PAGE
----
John Murphy of Hounslow community health council raises important points when he questions the notion that most local government councillors would have 'the time, inclination, knowledge or ability to effectively monitor the NHS' (letters, pages 22-23, 18 January).

The NHS plan's idea that a council scrutiny committee could play a meaningful role in holding the local NHS to account is flawed.

If, for instance, the board of Tesco were to call in the chief executive of Boots twice a year to pose questions on the performance characteristics of geographically adjacent shops, it might make for an interesting chat or even argument.

Neither board would have any power of governance over the other organisation, however. Just so with the plans for local government and the NHS.

A weakness that runs right through the NHS plan, with its extra quangos and committees, is failure to tackle the management within each organisation.

Increasing the number of bodies to which individual units of the health service are meant to report and respond is likely to lead to extremely inefficient use of public funds - although the quangocrats (including some councillors who have been bought off ) enjoying the fees from their new positions and status might not agree.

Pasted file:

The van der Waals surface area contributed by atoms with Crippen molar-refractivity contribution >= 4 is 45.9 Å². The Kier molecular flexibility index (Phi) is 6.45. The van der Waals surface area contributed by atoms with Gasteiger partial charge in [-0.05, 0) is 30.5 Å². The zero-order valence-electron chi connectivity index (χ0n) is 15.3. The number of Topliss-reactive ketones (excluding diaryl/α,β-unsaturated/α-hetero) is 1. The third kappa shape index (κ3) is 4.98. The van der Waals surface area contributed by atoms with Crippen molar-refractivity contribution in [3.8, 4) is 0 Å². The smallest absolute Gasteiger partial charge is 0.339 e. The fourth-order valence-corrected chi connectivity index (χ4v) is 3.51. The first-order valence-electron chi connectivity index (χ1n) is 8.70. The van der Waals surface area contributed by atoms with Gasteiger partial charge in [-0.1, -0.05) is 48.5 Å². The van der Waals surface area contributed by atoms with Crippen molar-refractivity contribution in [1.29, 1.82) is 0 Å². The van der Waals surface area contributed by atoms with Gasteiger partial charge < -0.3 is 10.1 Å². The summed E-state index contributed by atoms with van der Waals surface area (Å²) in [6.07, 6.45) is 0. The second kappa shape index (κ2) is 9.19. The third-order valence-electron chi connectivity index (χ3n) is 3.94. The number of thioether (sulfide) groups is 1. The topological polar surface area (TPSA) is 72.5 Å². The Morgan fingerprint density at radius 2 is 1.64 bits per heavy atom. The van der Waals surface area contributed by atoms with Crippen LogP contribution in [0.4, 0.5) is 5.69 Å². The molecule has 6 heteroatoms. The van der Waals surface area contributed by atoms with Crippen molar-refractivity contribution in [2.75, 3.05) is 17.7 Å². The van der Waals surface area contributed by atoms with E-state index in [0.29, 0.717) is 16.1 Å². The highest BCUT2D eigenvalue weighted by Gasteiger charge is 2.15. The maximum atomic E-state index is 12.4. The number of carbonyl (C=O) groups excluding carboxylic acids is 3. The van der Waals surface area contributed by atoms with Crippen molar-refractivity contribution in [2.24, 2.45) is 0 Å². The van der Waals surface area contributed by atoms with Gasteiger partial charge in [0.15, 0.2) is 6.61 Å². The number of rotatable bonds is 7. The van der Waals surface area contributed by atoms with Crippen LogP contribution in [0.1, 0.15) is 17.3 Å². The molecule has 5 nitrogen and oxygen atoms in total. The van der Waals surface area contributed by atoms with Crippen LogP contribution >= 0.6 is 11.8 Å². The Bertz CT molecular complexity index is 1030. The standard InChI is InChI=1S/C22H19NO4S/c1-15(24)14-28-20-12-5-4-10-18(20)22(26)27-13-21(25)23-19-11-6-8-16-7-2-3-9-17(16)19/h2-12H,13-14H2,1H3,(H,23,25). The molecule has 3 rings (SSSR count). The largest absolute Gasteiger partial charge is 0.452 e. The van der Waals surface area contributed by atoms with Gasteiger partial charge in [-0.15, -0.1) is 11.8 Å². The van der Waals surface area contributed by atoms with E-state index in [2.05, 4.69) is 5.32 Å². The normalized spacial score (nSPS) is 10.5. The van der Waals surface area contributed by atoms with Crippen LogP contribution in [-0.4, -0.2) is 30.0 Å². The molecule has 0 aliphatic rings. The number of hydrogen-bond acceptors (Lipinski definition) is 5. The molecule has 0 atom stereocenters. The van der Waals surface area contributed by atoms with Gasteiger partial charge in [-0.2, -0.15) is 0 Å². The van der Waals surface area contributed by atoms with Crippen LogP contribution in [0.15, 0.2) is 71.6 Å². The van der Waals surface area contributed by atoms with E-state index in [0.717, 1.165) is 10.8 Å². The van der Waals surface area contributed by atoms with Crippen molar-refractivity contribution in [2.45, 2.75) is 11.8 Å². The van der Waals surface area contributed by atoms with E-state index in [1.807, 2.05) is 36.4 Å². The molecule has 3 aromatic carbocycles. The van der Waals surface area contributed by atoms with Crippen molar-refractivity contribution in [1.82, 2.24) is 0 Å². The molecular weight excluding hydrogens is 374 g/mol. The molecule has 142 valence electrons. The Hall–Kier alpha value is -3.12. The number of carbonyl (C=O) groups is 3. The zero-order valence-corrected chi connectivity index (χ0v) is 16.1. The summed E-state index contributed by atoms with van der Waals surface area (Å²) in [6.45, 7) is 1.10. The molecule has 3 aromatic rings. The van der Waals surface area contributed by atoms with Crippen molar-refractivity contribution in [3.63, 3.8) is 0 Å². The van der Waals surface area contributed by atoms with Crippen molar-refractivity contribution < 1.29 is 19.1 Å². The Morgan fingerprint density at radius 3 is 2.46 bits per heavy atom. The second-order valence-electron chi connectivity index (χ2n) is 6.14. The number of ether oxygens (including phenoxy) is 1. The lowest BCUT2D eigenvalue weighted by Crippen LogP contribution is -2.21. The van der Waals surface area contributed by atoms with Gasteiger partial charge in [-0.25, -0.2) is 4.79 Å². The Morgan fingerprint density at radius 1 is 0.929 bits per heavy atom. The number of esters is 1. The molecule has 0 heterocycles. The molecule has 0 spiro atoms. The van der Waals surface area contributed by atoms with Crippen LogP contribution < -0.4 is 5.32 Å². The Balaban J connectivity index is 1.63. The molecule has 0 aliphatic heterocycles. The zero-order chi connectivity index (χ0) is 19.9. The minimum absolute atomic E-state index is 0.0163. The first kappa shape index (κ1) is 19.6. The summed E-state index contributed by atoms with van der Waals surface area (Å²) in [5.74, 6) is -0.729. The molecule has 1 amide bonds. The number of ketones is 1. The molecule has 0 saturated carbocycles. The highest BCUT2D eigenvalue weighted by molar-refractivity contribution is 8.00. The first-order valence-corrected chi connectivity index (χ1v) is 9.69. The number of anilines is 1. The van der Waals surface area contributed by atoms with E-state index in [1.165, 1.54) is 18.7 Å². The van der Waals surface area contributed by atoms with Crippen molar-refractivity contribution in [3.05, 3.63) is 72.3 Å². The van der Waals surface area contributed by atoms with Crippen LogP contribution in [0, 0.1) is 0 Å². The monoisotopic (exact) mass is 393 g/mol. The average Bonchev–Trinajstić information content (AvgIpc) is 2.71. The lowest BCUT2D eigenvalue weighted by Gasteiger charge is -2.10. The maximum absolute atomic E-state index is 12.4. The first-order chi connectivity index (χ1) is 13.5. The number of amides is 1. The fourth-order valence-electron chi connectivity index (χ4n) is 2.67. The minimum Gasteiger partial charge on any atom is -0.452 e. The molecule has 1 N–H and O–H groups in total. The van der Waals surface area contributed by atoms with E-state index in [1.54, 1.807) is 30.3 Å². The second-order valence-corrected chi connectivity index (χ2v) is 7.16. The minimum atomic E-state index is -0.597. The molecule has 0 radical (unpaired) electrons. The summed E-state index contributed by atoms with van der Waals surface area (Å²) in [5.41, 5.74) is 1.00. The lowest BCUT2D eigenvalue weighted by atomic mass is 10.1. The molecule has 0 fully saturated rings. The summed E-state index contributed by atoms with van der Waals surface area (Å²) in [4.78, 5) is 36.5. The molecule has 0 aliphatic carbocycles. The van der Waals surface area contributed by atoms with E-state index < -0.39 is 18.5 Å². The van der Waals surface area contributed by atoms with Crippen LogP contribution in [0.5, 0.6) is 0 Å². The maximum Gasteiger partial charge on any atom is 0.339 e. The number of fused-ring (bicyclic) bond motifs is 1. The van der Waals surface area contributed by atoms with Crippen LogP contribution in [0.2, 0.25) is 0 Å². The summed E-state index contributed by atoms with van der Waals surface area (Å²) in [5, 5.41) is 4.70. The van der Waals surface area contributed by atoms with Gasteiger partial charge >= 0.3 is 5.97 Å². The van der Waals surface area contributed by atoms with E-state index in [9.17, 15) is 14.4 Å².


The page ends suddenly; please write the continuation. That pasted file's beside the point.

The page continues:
The example of the government having to tell managers to keep hospitals clean is akin to an airline board having to remind pilots to check for the effects of icing.

They do not have to; there are already systems in place to ensure that professional aircrew follow adequate and sensible procedures routinely.

Poor management should be tackled within an organisation - directly, not passing the buck to some new quango, committee or other public body such as a local council.

Unless this is acknowledged soon there will be further waste of millions of pounds of public money on new 'initiatives', talking shops and the bureaucracy of ensuring all these new bodies are communicating with each other.

Geraint Day Former chair Swindon and District CHC